White said the businessman should know within 30 days whether the feds will approve his permit to move here. Meanwhile, economic development promoters continue negotiations to obtain state incentives for the venture.
For months local and state tourism and wildlife promoters have grappled with the issue created by the invasive species that threatens recreational and commercial fishing in Kentucky rivers and lakes.
White learned about the problem the Alaskan businessman faced when Agriculture Commissioner James Comer visited Lyon County in early August.
“He wants to come down here and set up his ship, which is a processing plant on a boat,” White said. (The processing plant) would buy the Asian carp from area fishermen, process them and then ship them to overseas markets. The issue that is stopping him is a permit he must get from the federal government because he has foreign investors. That permit had been filled out, but then when sequestration hit, he was told it was going to be several months — maybe even a year or two before they could get to it.”
Ron Brooks of the Department of Fish and Wildlife accompanied Comer here, and Brooks said there was a way to obtain the permit quicker. That “quicker” way intrigued White.
“So that’s the angle I wanted to try,” the judge said. “I put it out there for the public to contact our senators, and I went ahead and contacted Sen. Mitch McConnell’s staff, and told them what was going on. They put me in touch with the appropriate staff member, Tate Bennett. I started working with her, and it took about three weeks. They contacted me yesterday (Aug. 28) and said they got it approved for expedited review. So within 30 days, the appropriate agency will review it and give him a yes or no.”
If the permit is approved, and the ship’s owner opts to come to Kentucky, White thinks that will be very positive for fishermen here.
“I think he will pay the (per pound) price that is necessary for these fishermen to make a profit,” White said. “So that’s one thing that is going to be a huge factor in this.”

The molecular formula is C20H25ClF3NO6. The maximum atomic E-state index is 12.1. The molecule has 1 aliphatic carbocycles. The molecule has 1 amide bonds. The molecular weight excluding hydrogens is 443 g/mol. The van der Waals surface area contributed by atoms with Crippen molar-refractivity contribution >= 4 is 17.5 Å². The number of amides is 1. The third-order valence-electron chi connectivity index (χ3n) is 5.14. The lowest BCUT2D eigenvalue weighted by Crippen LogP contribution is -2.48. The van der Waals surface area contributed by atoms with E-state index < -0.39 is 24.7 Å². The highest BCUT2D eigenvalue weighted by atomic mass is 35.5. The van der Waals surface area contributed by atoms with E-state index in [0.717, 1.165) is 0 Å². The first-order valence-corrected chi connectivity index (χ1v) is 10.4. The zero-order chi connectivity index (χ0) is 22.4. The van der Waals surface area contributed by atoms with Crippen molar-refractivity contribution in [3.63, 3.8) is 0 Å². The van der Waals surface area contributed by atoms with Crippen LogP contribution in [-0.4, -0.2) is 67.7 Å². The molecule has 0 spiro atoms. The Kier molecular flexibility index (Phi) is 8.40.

Now Asian carp bring only 10 cents per pound, which doesn’t pay for the work involved.
If the ship’s owner does relocate here, he will likely dock at the port of Hickman.
“He wants to take advantage of the four rivers — Cumberland, Tennessee, Ohio and Mississippi,” White said. “So it will be positive for our commercial fishermen. The negative side of it is it’s a long drive to Hickman daily. So I think that’s going to play a role here, and we’ve got a port here. One thing we are going to try to do is get them to move the ship up here for a while, after they dock at Hickman.
“It could be a good thing for an entrepreneur who might want to buy a truck and sort of be a satellite in this area,” the judge suggested.
“All these commercial fishermen could come to one location, load their catch onto a freezer truck and one truck could haul it down to Hickman. That would consolidate the shipping and keep more money in the pockets of the commercial fishermen and make more money for the ship’s owner too.
White thinks there are other opportunities to make this work even though the processing ship would be in Hickman.
“I’ve got some people in the county who are interested in working on different processing ways,” he said. “They are still working on it, but there are opportunities out there.”
White heaped kudos on Brooks for his work on the issue.
“He’s the man leading this effort; he knows everything about (the ship), and he’s the lead force on this and I’m glad he’s focusing on our area,” White said.
The invasion of Asian carp into local waters has become a crucial issue for recreational fishermen, an important element for Lake Barkley tourist promoters.
“I got an e-mail from (Livingston) Judge (Chris) Lasher, and he said he was in a bass fishing tournament here, and one of the bass fishermen reported that his boat nearly got filled up with Asian carp jumping into his boat,” White said.
“The (fishing party) got in a certain area, and carp just started jumping into it. The carp broke three poles, knocked a couple of poles out of the boat. These fishermen’s poles are not cheap.”
The invading carp also broke some things in the bass boat and got blood all over the carpet. White said the tournament party was at a point that they thought they might be knocked out of their boat.
“It could harm our bass industry,” White said. “Will those fishermen come back? Maybe not. Those bass boats are expensive, they’ve got carpet in them, and they can’t handle that kind of thing like my aluminum boat can. It’s something we can’t wait years for the federal government to decide whether they are going to let this ship in. This is very important that this permit is going to get reviewed in the next 30 days.”